Cody talks about the ‘Fast & Furious’ star’s enduring influence in a recent interview that is only available to PEOPLE. It’s difficult to believe that Paul Walker’s untimely death was ten years ago. At the time of his death on November 30, 2013, at the age of 40, the Fast & Furious actor, whose ocean-blue eyes and carefree smile won him over fans and the box office worldwide as Brian O’Conner, was wrapping up the seventh installment in the franchise. In this week’s issue of PEOPLE, Paul Walker’s 35-year-old younger brother Cody Walker says, “Paul did not realize the impact that he made on those around him.” For the duration of Fast 7’s production, Cody and his brother Caleb served as Paul’s stand-ins, with the actor’s face eventually being digitally overlaid over their bodies. Recalling Paul’s tattoo of his now 25-year-old daughter, “we had to wear Paul’s tattoo, duplicates of the actual tattoo of Meadow’s name that Paul carried on his wrist,” Cody laughs. “Every time you looked below, Paul was there to remind you.” It was challenging. In a way, it was also restorative.
” The brothers were greeted on site with tales of their brother’s affable disposition. “The sound guy, the prop guy, a PA, everybody over the course of these months would want to share a story about Paul,” he says. “‘Dude, your brother, get in line with the rest of us, instead of eating his meals in his trailer.'”There on the curb, he took a seat next to me, and we had lunch together once.”Your brother is the world’s nicest guy.” The stories highlighted the dignity with which Paul approached every encounter, whether it was with “the busboy or some other famous person,” according to Cody. “He gave everyone the same treatment. Hearing these various accounts from folks I had never even met before regarding their amazing experiences with Paul meant a great deal to me.” Cody is now continuing his well-known brother’s charitable endeavors by hosting live automotive events called FuelFest, with a percentage of the proceeds going to Paul’s non-profit organization Reach Out Worldwide, which provides disaster relief. With more than $400,000 raised for ROWW thus far, FuelFest makes its next visit in Scottsdale on December 9. Ten years following the passing of his brother, Cody tells PEOPLE what he would like to say to Paul in the present: The fact that over ten years have passed is unreal since it doesn’t seem like it.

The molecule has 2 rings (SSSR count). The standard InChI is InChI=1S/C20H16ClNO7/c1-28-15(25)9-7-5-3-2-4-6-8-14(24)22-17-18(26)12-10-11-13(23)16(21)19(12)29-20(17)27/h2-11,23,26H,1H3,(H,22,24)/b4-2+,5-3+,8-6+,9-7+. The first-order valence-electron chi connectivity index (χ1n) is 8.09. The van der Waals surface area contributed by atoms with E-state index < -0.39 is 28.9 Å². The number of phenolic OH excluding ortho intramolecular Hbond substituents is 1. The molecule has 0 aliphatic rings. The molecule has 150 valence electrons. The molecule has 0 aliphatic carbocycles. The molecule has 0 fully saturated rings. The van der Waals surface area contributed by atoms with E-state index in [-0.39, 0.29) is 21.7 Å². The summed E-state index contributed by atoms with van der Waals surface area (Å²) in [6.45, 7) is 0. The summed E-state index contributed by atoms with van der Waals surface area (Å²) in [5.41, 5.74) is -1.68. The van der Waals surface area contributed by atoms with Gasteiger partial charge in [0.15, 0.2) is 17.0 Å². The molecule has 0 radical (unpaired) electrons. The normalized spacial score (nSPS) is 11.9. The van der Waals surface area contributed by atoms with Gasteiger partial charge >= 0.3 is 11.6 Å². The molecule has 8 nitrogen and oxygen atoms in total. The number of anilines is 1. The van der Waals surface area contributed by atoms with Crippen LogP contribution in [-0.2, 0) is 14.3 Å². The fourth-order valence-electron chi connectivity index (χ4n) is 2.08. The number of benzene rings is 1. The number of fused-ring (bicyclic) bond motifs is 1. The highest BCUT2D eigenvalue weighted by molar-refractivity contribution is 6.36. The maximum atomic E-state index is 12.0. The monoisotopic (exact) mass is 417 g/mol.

I wish I could express to you how much you are missed and how much of an influence you had on individuals all around the world in addition to your family. Paul Barrett Walker is the name we gave our third child this year. We simply held him, gazed at him, and discussed it. I thought it fitting to pay tribute to you and the family name. I would like you to know that Meadow has developed into such a stunning young woman who has taken up the mantle and done an amazing job starting her charity to protect our oceans in your memory. She’s pursuing a very challenging job [in modeling], but she’s making her own way. She would make you very proud. You took great pride in her. You were unaware of the difference you made. Organizing live automotive events called FuelFest, I meet people all around the world, and I’ve heard from total strangers that “I was in a very dark place.” I felt like I had a purpose in life because of those movies and your brother’s passion for cars and his personality. Reach Out WorldWide, the organization you founded, is still assisting people all across the world, thus your legacy lives on. You would tell them to “be good.” It just meant to be a good person. It made no difference to you if someone was a famous person, a CEO, or the bellhop. You were equal to all of them.